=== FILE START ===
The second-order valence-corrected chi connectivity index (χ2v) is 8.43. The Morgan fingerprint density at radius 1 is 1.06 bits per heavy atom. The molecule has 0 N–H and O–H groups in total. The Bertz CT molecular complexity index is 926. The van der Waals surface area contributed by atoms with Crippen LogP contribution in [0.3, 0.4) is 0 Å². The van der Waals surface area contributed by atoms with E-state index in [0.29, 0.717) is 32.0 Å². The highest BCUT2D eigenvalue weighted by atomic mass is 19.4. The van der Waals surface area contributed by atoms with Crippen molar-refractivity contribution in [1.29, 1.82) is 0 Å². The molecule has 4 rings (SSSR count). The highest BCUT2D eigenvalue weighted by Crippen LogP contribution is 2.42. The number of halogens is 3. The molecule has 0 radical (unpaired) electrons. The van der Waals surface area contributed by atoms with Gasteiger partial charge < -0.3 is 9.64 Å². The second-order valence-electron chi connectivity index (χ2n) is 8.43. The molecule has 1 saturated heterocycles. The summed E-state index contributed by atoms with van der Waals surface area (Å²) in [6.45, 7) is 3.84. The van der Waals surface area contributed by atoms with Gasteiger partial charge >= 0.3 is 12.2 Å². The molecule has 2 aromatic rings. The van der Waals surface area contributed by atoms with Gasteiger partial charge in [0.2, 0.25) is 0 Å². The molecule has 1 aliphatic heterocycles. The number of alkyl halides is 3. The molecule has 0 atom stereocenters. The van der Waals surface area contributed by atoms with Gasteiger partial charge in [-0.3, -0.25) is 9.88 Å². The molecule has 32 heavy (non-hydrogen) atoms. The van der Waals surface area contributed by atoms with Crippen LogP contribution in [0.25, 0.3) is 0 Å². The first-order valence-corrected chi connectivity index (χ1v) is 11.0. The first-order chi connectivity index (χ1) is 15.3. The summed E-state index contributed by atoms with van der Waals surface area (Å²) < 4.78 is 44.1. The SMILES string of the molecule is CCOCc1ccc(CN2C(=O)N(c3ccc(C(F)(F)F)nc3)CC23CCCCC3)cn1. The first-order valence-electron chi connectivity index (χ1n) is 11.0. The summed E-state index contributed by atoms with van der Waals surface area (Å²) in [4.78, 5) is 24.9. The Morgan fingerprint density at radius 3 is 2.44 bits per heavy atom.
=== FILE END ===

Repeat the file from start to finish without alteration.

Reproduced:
The second-order valence-corrected chi connectivity index (χ2v) is 8.43. The Morgan fingerprint density at radius 1 is 1.06 bits per heavy atom. The molecule has 0 N–H and O–H groups in total. The Bertz CT molecular complexity index is 926. The van der Waals surface area contributed by atoms with Crippen LogP contribution in [0.3, 0.4) is 0 Å². The van der Waals surface area contributed by atoms with E-state index in [0.29, 0.717) is 32.0 Å². The highest BCUT2D eigenvalue weighted by atomic mass is 19.4. The van der Waals surface area contributed by atoms with Crippen molar-refractivity contribution in [1.29, 1.82) is 0 Å². The molecule has 4 rings (SSSR count). The highest BCUT2D eigenvalue weighted by Crippen LogP contribution is 2.42. The number of halogens is 3. The molecule has 0 radical (unpaired) electrons. The van der Waals surface area contributed by atoms with Gasteiger partial charge < -0.3 is 9.64 Å². The second-order valence-electron chi connectivity index (χ2n) is 8.43. The molecule has 1 saturated heterocycles. The summed E-state index contributed by atoms with van der Waals surface area (Å²) in [6.45, 7) is 3.84. The van der Waals surface area contributed by atoms with Gasteiger partial charge >= 0.3 is 12.2 Å². The molecule has 2 aromatic rings. The van der Waals surface area contributed by atoms with Gasteiger partial charge in [0.2, 0.25) is 0 Å². The molecule has 1 aliphatic heterocycles. The number of alkyl halides is 3. The molecule has 0 atom stereocenters. The van der Waals surface area contributed by atoms with Gasteiger partial charge in [-0.3, -0.25) is 9.88 Å². The molecule has 32 heavy (non-hydrogen) atoms. The van der Waals surface area contributed by atoms with Crippen LogP contribution in [0.25, 0.3) is 0 Å². The first-order valence-corrected chi connectivity index (χ1v) is 11.0. The first-order chi connectivity index (χ1) is 15.3. The summed E-state index contributed by atoms with van der Waals surface area (Å²) < 4.78 is 44.1. The SMILES string of the molecule is CCOCc1ccc(CN2C(=O)N(c3ccc(C(F)(F)F)nc3)CC23CCCCC3)cn1. The first-order valence-electron chi connectivity index (χ1n) is 11.0. The summed E-state index contributed by atoms with van der Waals surface area (Å²) in [4.78, 5) is 24.9. The Morgan fingerprint density at radius 3 is 2.44 bits per heavy atom.